In the last few weeks, The LEGO Group has gone hard on collaboration. We have seen Uniqlo in the past, but in a very short period of time, we have been hit with Ikea, Adidas, and now Levi's.
Things you need to know -
LEGO double denim is now a thing
Your LEGO will be leaving the house
Finding LEGO in your pocket will now be socially acceptable
You'll easily be able to spot the people you're competing with at Black Friday sales.
Do you need this in your life?
In Australia at least, LEGO sales have been through the roof, with a lot of the country experiencing self-isolation in 2020, they have been reconnecting with old loves such as LEGO and LEGO.com and other retailers were struggling to keep up. Along with the LEGO Masters TV shows being made all around the world, it's fair to say, LEGO is making bank and doing quite well!
So why do they need to collaborate?
Initially, I was thinking that it was other brands that might be reaching out to LEGO for collaboration opportunities as a way of increasing their customer base by poaching LEGO loyal fans. But with three large collaborations this year alone, it makes me think this is in the hands of LEGO HQ.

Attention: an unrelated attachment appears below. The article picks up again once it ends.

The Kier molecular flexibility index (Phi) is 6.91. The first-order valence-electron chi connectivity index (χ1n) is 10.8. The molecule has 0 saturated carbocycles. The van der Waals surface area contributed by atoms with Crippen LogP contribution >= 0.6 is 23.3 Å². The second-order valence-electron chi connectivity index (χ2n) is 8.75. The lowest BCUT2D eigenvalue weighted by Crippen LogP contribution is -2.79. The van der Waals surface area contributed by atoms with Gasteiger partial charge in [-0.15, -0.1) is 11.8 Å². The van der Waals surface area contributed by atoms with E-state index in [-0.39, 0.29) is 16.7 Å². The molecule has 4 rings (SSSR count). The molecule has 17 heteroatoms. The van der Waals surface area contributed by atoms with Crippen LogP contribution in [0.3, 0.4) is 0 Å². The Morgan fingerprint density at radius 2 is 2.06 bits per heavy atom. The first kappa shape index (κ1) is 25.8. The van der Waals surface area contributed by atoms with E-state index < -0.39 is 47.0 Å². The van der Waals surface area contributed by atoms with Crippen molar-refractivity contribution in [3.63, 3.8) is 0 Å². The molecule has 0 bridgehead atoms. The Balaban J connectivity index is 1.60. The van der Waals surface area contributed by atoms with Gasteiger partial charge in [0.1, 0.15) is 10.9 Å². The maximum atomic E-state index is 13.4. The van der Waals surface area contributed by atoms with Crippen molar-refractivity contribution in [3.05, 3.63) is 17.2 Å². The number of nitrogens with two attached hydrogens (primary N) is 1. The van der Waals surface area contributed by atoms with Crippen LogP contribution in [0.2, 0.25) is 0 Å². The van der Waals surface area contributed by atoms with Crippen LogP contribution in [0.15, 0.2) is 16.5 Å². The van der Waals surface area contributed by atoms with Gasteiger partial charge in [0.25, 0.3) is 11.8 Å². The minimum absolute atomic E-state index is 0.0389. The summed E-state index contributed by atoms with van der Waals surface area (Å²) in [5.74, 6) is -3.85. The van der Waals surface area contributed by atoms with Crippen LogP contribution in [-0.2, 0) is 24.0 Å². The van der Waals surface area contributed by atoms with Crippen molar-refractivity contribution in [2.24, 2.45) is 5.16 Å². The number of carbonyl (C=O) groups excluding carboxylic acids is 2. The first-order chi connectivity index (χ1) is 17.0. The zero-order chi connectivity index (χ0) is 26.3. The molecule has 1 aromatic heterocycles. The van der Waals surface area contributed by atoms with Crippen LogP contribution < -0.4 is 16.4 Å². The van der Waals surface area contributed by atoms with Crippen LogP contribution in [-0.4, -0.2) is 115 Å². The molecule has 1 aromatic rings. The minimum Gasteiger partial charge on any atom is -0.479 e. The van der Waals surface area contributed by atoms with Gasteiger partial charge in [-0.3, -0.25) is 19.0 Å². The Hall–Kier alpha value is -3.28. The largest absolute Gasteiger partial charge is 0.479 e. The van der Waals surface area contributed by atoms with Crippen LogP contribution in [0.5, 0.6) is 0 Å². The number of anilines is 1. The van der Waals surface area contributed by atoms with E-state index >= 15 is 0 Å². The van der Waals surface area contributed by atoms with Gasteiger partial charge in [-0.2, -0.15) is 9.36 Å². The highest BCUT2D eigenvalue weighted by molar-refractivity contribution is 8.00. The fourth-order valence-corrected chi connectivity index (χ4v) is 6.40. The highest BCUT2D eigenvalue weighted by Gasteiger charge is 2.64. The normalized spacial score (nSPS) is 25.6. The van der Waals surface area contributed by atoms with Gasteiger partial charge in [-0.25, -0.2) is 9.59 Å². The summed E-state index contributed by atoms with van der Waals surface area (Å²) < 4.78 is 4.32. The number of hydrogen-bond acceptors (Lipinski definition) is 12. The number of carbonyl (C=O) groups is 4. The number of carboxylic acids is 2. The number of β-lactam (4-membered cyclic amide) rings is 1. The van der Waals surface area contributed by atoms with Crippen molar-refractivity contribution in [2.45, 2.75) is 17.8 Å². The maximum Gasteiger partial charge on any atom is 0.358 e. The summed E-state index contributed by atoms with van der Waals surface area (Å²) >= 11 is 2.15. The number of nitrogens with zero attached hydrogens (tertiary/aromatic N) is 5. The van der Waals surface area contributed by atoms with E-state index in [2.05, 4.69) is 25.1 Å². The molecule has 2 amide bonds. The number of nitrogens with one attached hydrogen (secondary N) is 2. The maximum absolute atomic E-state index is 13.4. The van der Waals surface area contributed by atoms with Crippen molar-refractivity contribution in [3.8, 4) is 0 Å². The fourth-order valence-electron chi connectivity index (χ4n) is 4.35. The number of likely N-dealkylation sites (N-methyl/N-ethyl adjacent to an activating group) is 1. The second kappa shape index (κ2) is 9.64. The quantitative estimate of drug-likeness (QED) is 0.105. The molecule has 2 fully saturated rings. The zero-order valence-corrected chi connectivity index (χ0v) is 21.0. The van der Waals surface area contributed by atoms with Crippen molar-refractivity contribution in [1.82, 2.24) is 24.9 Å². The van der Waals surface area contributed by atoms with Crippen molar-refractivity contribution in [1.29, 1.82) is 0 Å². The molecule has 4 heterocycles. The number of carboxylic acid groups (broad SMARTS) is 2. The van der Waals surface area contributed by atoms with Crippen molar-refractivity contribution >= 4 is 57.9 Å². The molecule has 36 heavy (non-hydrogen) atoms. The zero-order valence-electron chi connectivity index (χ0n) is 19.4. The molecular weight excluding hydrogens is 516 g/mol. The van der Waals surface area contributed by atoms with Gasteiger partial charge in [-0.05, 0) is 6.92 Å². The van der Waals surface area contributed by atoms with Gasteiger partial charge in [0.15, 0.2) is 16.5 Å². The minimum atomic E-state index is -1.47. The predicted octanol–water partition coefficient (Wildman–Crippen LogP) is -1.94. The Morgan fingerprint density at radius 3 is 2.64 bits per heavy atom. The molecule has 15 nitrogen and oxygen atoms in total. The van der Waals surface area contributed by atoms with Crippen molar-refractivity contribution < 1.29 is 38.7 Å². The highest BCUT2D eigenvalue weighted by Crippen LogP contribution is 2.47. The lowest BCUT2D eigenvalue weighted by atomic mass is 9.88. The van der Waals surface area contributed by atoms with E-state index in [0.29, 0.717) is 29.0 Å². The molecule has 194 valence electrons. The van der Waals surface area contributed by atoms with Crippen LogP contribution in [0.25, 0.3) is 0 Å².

It's all about the flexible LEGO baseplate.
With the expectation of 2 products, all feature the first-ever flexible LEGO baseplate. It’s a pliable LEGO silicone panel onto which fans can create their own customised designs using LEGO DOTS. But we all know LEGO builders are far more creative than that, and won't be limited to LEGO DOTS. I foresee the jacket, sweaters and headwear being the perfect vessel for your brick badges at LEGO conventions.
With the collection, customers will also receive customization pieces which include a Levi’s® and LEGO Group branded bag of 110 LEGO® DOTS. Word on the street, fans are already excited for some LEGO DOTS that are not so bright on the